Gardening, An Inalienable Human Right!


By Michelle Sexton ND

Recently I had the serendipitous occasion to have a long conversation with Dr. Jonathon Page, who published “The Draft Genome and Transcriptome of Cannabis sativa”.  We were on a bus traveling to the Bedrocan growing facility in The Netherlands.  (Bedrocan is the only licensed company by the Ministry of Health to grow medical grade Cannabis).  It turns out that plants have amazing “genomic resources” (not unlike humans) and Jonathan’s way of summing this up was in the statement “It’s ggod to be weedy, if your’re a crop!”  (Dr. Page published the discovery of olivetolic acid synthase (OAS), an major enzyme in the metabolic pathway of cannabinoids). 

In essence, what this means is that adaptability is important for change.  Plants must be able to survive year after year, in quite variable growing extremes (drought vs. flood; heat vs. freeze etc. . . )  I guess this could be likened somewhat to individuality in humans.  Individuality is an important factor in adapting, especially as we age or deal with disease, for refining our values and “wants”.   When faced with chronic pain or a debilitating disease, simple things may become more valued, just as in times of drought a plant will selectively conserve resources, and only produce the metabolites that are necessary for staying alive.

One factor important for humans’ quality of life, especially during illness is having a source of joy.  It turns out that such a common source reported by those who are ill is nature, specifically, gardening.  Avoidance of a sedentary lifestyle, even if this is by engaging in leisure activity has the potential to increase lifespan.  This has been termed “biopsychosocial benefits, meaning there are benefits to several aspects of well-being.  A reduction in mortality by all causes, enhancement of pain management in nursing home residents, improved happiness, less loneliness, greater life satisfaction, and enhanced psychologic well-being has been reported.  Gardening experiences by women in a homeless shelter, “interupted negative ruminations” and provided stress relief.  This type of “spiritual care” seems to be discounted and often entirely ignored in the current healthcare debate at large.  Healing gardens are used in France to enhance quality of life in Alzheimer patients.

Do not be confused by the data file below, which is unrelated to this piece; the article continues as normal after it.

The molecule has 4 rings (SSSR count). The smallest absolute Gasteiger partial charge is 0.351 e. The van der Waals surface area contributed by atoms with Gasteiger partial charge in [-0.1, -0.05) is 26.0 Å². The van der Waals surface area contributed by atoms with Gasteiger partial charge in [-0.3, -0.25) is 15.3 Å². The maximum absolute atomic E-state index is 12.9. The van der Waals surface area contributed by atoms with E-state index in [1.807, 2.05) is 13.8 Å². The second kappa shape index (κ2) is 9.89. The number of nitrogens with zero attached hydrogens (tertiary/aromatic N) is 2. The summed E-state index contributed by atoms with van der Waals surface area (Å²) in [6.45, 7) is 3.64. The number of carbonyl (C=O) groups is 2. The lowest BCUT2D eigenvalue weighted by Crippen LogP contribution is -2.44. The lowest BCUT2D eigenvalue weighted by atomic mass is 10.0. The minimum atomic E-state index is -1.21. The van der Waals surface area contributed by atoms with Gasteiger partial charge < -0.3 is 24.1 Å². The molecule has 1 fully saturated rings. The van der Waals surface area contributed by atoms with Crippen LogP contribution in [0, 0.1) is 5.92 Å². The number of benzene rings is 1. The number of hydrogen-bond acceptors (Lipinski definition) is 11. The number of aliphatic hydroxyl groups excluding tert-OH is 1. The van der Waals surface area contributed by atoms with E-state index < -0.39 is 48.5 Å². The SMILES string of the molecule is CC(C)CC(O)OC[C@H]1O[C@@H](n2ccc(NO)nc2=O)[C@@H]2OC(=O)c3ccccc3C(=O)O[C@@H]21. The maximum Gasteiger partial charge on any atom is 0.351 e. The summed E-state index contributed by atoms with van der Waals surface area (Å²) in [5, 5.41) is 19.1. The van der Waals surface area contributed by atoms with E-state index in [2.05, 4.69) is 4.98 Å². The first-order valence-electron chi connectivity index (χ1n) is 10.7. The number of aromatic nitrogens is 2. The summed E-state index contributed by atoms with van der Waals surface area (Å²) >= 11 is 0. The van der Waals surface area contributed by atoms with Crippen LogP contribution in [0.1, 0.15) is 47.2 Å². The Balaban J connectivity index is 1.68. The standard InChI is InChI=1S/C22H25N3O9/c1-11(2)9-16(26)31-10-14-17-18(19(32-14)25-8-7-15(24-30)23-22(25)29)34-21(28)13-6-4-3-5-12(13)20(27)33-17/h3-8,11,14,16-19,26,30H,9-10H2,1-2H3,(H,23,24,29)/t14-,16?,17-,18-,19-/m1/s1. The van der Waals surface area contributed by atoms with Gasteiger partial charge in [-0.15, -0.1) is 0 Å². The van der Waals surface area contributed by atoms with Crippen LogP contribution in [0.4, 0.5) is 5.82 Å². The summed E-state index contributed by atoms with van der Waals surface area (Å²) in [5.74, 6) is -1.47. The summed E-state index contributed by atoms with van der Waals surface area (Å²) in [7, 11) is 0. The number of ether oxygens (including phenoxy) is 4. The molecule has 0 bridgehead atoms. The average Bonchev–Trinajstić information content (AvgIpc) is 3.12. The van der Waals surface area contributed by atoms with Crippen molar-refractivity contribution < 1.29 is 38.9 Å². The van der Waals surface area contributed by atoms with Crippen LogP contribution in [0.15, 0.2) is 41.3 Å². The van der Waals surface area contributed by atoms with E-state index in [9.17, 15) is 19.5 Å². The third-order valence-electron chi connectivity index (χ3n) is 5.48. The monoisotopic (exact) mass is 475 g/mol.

Obviously, the interactions between humans and the natural environment are complex and always one affects the other.  Tending our environment is a form of therapy, both for ourselves and plants!   The point of writing all of this is to address the recent Draft Recommendations of the Medical Marijuana Work Group from the Washington State Liquor Control Board.  From a perspective of a gardener (with a formal horticulture degree), herbalist and doctor, it is alarming me that the right to grow a medicinal plant may be forbidden.

At the recent International Association of Cannabinoid Medicines meeting in Cologne, Germany, growing one’s own Cannabis was a common theme,  was summed up by Raphael Mechoulam who stated something to the effect of “people smoking Cannabis that we don’t know what is in it, is not medicine”.  It is this sort of thinking that has long frustrated me, since I first became interested in natural medicine at the age of 17.  It has always made sense to me to “live naturally”, peacefully co-existing with the environment,  growing my own food, leaving no trace, etc. . . Our environment has undergone massive change, and we as humans have had to adapt, as has the environment.